Metformin therapeutic uses Maintenance of blood glucose
Elimination/Excretion of Metformin Eliminated almost entirely unchanged by the kidneys
Adverse/Side Effects of Metformin Abdominal bloating, diarrhea, nausea, vomiting, lactic acidosis
Contraindications of Metformin Hypersensitivity; Metabolic acidosis; dehydration, sepsis, hypoxemia, hepatic impairment, excessive alcohol use (acute or chronic); renal dysfunction; Radiographic studies requiring IV iodinated contrast media (withhold metformin); HF; Safety not established in pregnancy, lactation, or children less than 10 years of age
Drug/Food interactions of Metformin Acute or chronic alcohol ingestion or iodinated contrast media increase risk of lactic acidosis; Amiloride, digoxin, morphine, procainamide, quinidine, ranitidine, triamterene, trimethoprim, calcium channel blockers, and vancomycin may compete for elimination pathways with metformin-altered responses may occur; cimetidine and furosemide may increase effects of metformin; Nifedipine increase absorption and effects; Glucosamine may worsen blood glucose control; Chromium and co-enzyme Q-10 may produce increase hypoglycemic effects
Medication administration of Metformin PO
Nursing interventions of Metformin When combined with oral sulfonylureas, observe for signs and symptoms of hypoglycemic reactions (abdominal pain, sweating, hunger, weakness, dizziness, headache, tremor, tachycardia, anxiety); Patients who have been well controlled on metformin, who develop illness or laboratory abnormalities, should be assessed for ketoacidosis or lactic acidosis; Assess serum electrolytes, ketones, glucose, and if indicated, blood pH, lactate, pyruvate, and metformin levels; If either form of acidosis is present, discontinue metformin immediately and treat acidosis; Lab test considerations: Monitor serum glucose and glycosylated hemoglobin periodically during therapy to evaluate effectiveness; Assess renal function before initiating and at least annually during therapy; Discontinue metformin if renal impairment occurs; Monitor serum folic acid and vitamin B12 every 1-2 years in long-term therapy; Metformin may interfere with absorption; Withhold metformin before or at the time of studies requiring IV administration of iodinated contrast of media and for 48 hours after study
Client education of Metformin Instruct patient to take metformin at eh same time each day, and as directed; Explain to patient that metformin helps control hyperglycemia, and therapy is usually long term; Encourage patient to follow prescribed diet and exercise regimen to prevent hyperglycemic or hypoglycemic episodes; review signs of hypoglycemia and hyperglycemia with patient; If hypoglycemia occurs, advise patient to take a glass of orange juice or other and notify health care professional; Instruct patient in proper testing of blood glucose and urine ketones-these tests should be monitored closely during periods of stress or illness; Explain to patient the risk of lactic acidosis and the potential need for discontinuation of metformin therapy if a severe infection, dehydration, or severe or continuing diarrhea occurs or if medical tests or surgery is required; Symptoms of lactic acidosis (chills, diarrhea, dizziness, low BP, muscle pain, sleepiness, slow heartbeat or pulse, dyspnea, or weakness) should be reported to health care professional immediately; Inform patient that metformin may cause an unpleasant or metallic taste that usually resolves spontaneously; Inform patients taking XR tablets that inactive ingredients resembling XR tablet may appear in stools; Counsel female patients to use a form of contraception other than oral contraceptives and to notify health care professional promptly if pregnancy is planned or suspected, or if breast feeding; Advise patient to carry a form of sugar (sugar packets, candy) and identification describing disease process and medication regimen at all times; Emphasize the importance of routine follow up exams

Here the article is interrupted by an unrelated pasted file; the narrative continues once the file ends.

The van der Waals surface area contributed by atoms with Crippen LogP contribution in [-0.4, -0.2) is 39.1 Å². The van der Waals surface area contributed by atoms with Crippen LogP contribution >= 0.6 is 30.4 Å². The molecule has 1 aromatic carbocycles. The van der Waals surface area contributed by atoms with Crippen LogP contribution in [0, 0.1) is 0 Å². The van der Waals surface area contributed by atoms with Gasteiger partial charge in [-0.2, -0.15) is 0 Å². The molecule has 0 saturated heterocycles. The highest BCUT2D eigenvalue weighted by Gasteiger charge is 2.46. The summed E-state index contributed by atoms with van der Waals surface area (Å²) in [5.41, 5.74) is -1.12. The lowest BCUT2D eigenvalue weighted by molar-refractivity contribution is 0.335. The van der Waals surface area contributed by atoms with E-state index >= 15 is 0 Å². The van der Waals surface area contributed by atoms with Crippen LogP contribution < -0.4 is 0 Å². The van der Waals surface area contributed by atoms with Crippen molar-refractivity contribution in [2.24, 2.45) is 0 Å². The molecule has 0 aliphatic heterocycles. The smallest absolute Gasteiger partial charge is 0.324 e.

Evaluation/Desired outcomes of Metformin Control of blood glucose levels without the appearance of hypoglycemic or hyperglycemic episodes; Control may be achieved within a few days, yet full effect of therapy may be delayed for up to 2 weeks; If patient has not responded to metformin after 4 weeks of maximum dose therapy, an oral sulfonylurea may be added; If satisfactory results are not obtained with 1-3 months of concurrent therapy, oral agents may be discontinued and insulin therapy instituted
Potential nursing diagnoses of Metformin Imbalanced nutrition: more than body requirements (indications); Non-compliance (patient/family teaching)
memorize